39When the Pharisee who had invited him saw this, he said to himself, “If this man were a prophet, he would know who is touching him and what kind of woman she is—that she is a sinner.”
40Jesus answered him, “Simon, I have something to tell you.”
“Tell me, teacher,” he said.
41″Two men owed money to a certain moneylender. One owed him five hundred denarii, and the other fifty. 42Neither of them had the money to pay him back, so he canceled the debts of both. Now which of them will love him more?”
43Simon replied, “I suppose the one who had the bigger debt canceled.”
“You have judged correctly,” Jesus said.
44Then he turned toward the woman and said to Simon, “Do you see this woman? I came into your house. You did not give me any water for my feet, but she wet my feet with her tears and wiped them with her hair. 45You did not give me a kiss, but this woman, from the time I entered, has not stopped kissing my feet. 46You did not put oil on my head, but she has poured perfume on my feet. 47Therefore, I tell you, her many sins have been forgiven—for she loved much. But he who has been forgiven little loves little.”
48Then Jesus said to her, “Your sins are forgiven.”
49The other guests began to say among themselves, “Who is this who even forgives sins?”
50Jesus said to the woman, “Your faith has saved you; go in peace.””
This woman could have been, and I believe is, what exemplifies the love of the bride for the bridegroom. She loves much, because she was forgiven much. Her tears flow from a heart of tremendous gratitude and worship. She uses her hair, which is her glory, to glorify the Savior and to wipe the feet of Jesus. She kisses His feet expressing her deepest affection and her unreserved submission. She breaks and pours out upon the feet of Jesus her most precious material possession as she anoints Him from her body, her soul and her spirit. Truly if there were an act of spiritual worship and expression, she demonstrated it that day. She didn’t care what anyone else thought or how they were going to view her or think of her. She only had eyes and a heart for Jesus. She demonstrated for all of us what it is to sit and bow at the feet of Jesus and not just be ministered too, but how to serve, love and appreciate Him. Most only knew how take from the love and virtue of Jesus, but here is the least of women, the outcast of society that demonstrates how to minister, serve and give back love to the One who first loved her. How much we can all learn about ministering at the feet of Jesus through this woman, Mary. Jesus used this moment to show us the difference between the religious protocol and outward service compared to the unabashed expression of a heart that loved and yearned for Him. A heart that was willing to give the best of all she was or had to glorify and love Jesus. What kind of heart do we have for the Lord? How do we minister and worship at the feet of Jesus?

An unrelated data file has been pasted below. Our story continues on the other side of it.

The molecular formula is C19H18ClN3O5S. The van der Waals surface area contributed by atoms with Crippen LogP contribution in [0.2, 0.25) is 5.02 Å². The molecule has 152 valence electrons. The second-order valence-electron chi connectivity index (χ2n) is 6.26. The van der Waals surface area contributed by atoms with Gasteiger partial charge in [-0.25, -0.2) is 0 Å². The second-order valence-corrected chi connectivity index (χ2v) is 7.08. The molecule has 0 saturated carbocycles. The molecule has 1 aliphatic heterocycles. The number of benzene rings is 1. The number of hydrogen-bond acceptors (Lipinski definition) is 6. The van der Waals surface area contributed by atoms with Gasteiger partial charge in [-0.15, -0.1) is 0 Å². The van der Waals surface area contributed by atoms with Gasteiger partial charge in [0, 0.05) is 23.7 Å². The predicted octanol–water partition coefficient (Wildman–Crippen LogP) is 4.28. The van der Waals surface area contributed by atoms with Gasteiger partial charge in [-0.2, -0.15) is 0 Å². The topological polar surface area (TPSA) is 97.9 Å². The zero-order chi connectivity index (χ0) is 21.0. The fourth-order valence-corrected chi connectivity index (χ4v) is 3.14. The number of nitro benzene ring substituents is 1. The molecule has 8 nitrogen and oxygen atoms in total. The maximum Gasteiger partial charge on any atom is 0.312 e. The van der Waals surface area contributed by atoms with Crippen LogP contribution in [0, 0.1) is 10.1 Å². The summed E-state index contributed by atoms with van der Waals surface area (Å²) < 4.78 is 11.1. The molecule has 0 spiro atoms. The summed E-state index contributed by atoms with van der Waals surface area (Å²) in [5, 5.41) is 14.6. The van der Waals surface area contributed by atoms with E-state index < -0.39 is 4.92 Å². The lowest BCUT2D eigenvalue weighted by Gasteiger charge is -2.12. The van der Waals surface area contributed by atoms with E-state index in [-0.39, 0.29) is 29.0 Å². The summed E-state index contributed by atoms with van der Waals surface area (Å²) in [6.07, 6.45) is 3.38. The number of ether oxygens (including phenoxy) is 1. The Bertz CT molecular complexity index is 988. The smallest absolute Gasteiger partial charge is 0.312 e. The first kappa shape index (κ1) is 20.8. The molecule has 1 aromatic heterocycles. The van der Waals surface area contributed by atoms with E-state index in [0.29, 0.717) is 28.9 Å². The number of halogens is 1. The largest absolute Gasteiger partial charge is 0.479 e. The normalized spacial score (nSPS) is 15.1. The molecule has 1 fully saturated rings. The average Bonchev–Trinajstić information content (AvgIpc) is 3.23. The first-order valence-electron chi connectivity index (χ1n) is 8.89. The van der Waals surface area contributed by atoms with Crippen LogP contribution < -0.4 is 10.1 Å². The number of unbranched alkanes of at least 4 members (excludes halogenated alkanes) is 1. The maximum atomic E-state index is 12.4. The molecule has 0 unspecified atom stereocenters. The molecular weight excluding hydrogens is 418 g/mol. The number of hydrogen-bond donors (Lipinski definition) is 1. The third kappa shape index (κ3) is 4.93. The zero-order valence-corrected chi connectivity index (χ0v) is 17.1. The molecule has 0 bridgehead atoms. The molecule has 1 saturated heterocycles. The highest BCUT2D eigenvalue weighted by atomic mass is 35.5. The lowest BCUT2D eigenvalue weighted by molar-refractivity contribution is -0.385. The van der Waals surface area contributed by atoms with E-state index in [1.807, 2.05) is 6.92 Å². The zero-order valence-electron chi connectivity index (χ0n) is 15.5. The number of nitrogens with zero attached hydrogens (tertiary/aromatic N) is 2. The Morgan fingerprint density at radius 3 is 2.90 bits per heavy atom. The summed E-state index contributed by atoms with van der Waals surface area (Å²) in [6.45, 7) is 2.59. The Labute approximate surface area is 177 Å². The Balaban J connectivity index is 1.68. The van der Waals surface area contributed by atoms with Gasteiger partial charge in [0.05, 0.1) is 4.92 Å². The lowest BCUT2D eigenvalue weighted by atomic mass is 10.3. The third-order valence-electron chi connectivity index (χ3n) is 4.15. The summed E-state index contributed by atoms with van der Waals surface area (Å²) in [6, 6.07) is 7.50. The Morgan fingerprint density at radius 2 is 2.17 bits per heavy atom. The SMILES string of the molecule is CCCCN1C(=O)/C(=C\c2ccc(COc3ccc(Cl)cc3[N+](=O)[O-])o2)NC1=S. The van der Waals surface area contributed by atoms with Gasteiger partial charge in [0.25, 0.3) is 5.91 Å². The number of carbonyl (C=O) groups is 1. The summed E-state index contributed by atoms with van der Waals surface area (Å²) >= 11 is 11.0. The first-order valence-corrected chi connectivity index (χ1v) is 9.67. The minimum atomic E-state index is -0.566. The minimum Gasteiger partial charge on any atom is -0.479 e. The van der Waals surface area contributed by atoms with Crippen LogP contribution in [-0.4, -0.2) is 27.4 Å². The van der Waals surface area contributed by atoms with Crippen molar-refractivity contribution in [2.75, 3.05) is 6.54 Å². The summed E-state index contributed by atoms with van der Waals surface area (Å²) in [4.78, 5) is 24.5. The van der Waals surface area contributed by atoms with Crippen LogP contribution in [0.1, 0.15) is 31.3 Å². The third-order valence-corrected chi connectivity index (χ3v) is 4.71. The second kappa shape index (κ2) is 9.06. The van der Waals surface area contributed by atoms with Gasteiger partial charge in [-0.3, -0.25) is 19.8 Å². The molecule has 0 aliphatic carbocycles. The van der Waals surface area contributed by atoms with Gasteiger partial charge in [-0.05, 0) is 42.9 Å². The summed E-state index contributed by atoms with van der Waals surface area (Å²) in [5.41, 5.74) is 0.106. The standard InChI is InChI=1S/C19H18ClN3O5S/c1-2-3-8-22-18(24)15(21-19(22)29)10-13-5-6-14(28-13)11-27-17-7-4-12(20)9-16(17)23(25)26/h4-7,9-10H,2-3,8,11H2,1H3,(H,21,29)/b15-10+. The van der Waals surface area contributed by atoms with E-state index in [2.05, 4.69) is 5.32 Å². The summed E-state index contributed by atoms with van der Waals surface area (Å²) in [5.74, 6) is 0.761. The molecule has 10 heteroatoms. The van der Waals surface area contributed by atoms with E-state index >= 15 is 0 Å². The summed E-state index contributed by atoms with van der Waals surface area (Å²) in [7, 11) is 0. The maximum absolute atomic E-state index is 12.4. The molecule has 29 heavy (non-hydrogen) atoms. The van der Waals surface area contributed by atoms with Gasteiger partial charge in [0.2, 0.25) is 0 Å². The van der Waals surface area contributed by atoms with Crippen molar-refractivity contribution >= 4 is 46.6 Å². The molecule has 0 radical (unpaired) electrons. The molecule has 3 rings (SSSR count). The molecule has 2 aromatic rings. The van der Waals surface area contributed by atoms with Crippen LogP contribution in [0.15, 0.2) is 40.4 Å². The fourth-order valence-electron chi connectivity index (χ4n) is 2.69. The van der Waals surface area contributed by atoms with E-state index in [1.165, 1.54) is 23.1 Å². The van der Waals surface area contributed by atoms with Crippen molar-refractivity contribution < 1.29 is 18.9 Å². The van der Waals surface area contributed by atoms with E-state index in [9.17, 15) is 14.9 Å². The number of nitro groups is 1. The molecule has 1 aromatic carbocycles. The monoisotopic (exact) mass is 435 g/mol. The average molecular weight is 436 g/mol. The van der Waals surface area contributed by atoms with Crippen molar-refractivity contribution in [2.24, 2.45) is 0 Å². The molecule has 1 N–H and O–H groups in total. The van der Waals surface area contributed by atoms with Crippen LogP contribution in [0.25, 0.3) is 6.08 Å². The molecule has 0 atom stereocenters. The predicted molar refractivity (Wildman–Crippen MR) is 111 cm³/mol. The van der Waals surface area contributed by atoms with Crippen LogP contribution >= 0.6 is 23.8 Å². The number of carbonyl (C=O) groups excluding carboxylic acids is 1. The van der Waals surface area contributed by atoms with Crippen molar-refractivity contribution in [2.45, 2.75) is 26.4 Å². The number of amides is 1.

Blessings,
kent